One situation elderly Americans frequently find themselves in is living “cash rich” but “income poor.” In other words, they have low fixed incomes, such as pensions and Social Security, but they have large assets, particularly their homes. The question is how to tap these assets today before the end. One option is the “reverse mortgage,” which is a loan available only to homeowners who are 62 and up and own their homes outright. In a reverse mortgage, the bank lends the homeowner money based on the house’s equity in a lump sum, regular payments, or on demand.
Although reverse mortgages can benefit homeowners in some circumstances, they come with various risks, such as:
- The fees can be large, and the interest rates can be high. The bank expects to make money on the reverse mortgage, so it’s not a free loan.
- The mortgage balance is due when the borrower sells the property, moves out of the property after 12 consecutive months, or fails to pay property taxes or homeowner’s insurance, or dies. These conditions can lead to numerous implications, such as insolvency when the home is sold, or loss of the home to potential heirs.
- Furthermore, heirs can choose to refinance the home with a regular mortgage, sell the home and take any remaining equity, or return the property to the bank.
- Homeowners must also make sure the home is in excellent condition to maintain its value, which may be a hassle for elderly occupants. An accident like a flood might leave a homeowner with nothing, though they did benefit from the mortgage.
- Predatory lenders, scammers, and unscrupulous banks prey on elderly homeowners by convincing them to take on mortgages that they do not need or are not in their best interests. The reverse mortgage industry isn’t nearly as well-regulated as it should be.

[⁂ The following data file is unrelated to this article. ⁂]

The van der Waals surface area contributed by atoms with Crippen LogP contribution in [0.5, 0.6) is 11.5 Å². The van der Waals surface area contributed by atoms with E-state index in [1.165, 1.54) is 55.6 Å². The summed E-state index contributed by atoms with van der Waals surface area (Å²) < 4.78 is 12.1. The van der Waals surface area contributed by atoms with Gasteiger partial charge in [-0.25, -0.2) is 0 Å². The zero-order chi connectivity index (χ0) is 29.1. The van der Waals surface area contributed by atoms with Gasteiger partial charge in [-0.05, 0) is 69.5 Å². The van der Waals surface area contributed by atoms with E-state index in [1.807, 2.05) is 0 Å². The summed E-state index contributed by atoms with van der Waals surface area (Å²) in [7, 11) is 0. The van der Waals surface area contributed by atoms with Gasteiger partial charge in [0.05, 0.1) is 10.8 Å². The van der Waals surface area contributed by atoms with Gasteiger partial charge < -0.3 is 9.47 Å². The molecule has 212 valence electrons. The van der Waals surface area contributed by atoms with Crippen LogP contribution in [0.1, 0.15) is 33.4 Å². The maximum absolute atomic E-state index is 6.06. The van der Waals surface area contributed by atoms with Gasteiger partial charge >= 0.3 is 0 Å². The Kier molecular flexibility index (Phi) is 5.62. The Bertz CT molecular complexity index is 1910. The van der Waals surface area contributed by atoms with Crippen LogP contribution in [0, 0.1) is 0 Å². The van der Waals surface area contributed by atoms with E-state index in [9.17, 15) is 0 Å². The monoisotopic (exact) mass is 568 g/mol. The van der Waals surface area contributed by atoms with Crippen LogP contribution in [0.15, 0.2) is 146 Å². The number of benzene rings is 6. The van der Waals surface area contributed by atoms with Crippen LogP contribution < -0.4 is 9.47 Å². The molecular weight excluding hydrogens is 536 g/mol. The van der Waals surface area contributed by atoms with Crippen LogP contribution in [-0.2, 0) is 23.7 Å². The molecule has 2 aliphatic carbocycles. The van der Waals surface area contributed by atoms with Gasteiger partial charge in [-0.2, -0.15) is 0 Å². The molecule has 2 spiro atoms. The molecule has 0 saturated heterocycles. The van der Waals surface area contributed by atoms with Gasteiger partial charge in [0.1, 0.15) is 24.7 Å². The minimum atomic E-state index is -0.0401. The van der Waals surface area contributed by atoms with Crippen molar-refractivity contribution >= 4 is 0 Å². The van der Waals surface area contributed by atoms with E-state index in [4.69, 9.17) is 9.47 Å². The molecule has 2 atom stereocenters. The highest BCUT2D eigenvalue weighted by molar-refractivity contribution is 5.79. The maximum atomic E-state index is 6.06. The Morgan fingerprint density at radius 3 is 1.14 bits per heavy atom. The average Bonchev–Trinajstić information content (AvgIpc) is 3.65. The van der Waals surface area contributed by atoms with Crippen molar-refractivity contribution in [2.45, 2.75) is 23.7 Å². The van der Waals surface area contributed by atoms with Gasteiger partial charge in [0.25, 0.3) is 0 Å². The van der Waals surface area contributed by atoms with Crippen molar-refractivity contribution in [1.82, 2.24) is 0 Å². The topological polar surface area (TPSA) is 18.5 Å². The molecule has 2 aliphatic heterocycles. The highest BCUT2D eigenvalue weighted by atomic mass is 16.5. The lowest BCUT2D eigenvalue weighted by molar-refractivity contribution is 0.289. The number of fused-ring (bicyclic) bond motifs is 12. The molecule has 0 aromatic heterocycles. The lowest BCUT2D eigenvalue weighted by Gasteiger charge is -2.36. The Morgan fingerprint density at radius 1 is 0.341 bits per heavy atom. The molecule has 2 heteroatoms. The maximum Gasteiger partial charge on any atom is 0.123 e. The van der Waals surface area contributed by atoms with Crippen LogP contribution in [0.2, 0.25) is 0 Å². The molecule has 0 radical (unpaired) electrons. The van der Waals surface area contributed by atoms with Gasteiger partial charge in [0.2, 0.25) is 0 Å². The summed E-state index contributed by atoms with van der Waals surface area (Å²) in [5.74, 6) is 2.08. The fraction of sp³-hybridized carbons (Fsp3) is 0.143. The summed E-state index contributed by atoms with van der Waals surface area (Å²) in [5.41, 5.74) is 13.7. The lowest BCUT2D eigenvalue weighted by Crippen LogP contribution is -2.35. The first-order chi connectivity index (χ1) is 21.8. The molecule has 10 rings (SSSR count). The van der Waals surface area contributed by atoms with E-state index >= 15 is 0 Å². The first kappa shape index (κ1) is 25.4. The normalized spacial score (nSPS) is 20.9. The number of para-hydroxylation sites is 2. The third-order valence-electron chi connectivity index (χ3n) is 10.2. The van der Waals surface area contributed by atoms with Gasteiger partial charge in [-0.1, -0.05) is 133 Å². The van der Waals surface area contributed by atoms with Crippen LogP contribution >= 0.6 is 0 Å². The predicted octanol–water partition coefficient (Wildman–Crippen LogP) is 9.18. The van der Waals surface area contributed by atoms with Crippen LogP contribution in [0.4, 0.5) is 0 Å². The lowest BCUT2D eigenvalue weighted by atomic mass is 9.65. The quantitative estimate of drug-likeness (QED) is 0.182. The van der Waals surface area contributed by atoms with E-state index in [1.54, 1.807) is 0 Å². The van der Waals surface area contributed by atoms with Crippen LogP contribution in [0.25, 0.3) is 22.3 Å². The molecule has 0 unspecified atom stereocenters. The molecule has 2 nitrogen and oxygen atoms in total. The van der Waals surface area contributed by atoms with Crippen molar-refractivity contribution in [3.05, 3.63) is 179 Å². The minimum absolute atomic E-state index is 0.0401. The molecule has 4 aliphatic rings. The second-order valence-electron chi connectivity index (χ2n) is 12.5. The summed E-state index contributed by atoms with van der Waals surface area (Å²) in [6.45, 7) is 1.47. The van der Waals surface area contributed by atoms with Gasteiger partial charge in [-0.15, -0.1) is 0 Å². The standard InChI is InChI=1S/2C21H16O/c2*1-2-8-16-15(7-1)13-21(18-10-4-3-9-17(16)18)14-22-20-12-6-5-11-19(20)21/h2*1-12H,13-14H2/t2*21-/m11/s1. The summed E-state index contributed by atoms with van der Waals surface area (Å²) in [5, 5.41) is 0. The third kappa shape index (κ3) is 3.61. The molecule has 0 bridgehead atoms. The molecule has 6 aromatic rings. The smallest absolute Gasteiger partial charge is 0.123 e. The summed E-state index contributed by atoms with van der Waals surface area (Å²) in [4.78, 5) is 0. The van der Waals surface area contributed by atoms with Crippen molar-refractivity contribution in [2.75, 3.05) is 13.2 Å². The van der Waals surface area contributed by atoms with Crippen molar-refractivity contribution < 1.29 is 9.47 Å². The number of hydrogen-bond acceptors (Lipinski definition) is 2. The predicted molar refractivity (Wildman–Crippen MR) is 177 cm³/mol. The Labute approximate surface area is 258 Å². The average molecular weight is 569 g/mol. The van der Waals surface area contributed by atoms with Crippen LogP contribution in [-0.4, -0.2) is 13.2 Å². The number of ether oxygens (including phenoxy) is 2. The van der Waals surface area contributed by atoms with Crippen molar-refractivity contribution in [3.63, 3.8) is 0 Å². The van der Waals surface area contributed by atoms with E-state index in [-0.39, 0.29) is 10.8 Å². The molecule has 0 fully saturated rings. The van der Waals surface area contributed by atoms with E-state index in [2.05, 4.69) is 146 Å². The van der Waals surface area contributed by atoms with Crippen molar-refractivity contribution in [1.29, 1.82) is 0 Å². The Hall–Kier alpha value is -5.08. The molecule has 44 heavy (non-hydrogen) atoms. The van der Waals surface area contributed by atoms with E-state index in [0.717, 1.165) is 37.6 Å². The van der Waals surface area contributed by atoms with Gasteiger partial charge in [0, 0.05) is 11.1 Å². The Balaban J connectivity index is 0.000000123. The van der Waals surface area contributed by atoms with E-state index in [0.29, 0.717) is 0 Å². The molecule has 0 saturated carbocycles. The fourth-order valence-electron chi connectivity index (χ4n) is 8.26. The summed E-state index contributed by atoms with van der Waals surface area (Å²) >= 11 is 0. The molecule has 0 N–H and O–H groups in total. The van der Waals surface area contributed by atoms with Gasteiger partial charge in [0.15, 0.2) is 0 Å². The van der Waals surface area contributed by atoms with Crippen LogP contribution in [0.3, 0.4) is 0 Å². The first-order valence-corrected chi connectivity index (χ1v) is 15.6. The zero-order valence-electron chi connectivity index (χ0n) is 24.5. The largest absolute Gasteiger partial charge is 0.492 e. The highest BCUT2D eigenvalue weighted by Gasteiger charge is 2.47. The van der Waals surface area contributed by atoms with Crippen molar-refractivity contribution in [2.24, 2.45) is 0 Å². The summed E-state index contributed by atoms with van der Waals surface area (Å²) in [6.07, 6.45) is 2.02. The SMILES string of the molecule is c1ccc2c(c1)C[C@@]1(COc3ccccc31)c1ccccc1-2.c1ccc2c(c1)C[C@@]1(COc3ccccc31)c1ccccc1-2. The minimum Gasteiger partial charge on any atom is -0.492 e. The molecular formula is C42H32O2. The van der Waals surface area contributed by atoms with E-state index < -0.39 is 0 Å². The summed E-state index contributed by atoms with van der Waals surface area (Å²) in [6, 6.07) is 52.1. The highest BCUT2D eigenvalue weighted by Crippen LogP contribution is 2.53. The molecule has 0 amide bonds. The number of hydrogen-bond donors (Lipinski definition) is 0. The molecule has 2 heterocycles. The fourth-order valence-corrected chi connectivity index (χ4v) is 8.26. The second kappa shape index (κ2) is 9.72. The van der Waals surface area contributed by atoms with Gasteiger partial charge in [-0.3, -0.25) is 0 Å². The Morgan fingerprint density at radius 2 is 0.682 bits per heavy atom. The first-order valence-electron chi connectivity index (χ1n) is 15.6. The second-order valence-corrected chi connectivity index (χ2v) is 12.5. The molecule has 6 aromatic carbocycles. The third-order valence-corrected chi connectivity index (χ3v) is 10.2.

- Homeowners will also be unable to tap any windfall gain in land values after they have taken out a reverse mortgage on the house. Lenders are rarely interested in extending a second reverse mortgage line because the interest payments due on the first might grow to be more than the value of the remaining equity.
- Reverse mortgages have bankruptcy implications. In chapter 7, any remaining equity in the home might not be fully protected by an exemption, though that’s unlikely to be a problem in Nevada. Any payments from the reverse mortgage might be seen as income for chapter 7 means test purposes. Finally, some reverse mortgages might contain clauses that allow the lender to foreclose on the home if the owner files bankruptcy. This might not be a desirable option for the homeowner.
Reverse mortgages can work for some homeowners, such as those who need cash to pay for an uninsured medical procedure that can be repaid out of future Social Security payments, but given the risks, the alternative of selling the home and cashing in on the equity today to live on it might be a more preferable option.
For more questions about bankruptcy in Las Vegas, please feel free to contact an experienced Haines & Krieger Las Vegas bankruptcy attorney for a free initial consultation. Call us at 1-702-880-5554 to set up your free consultation.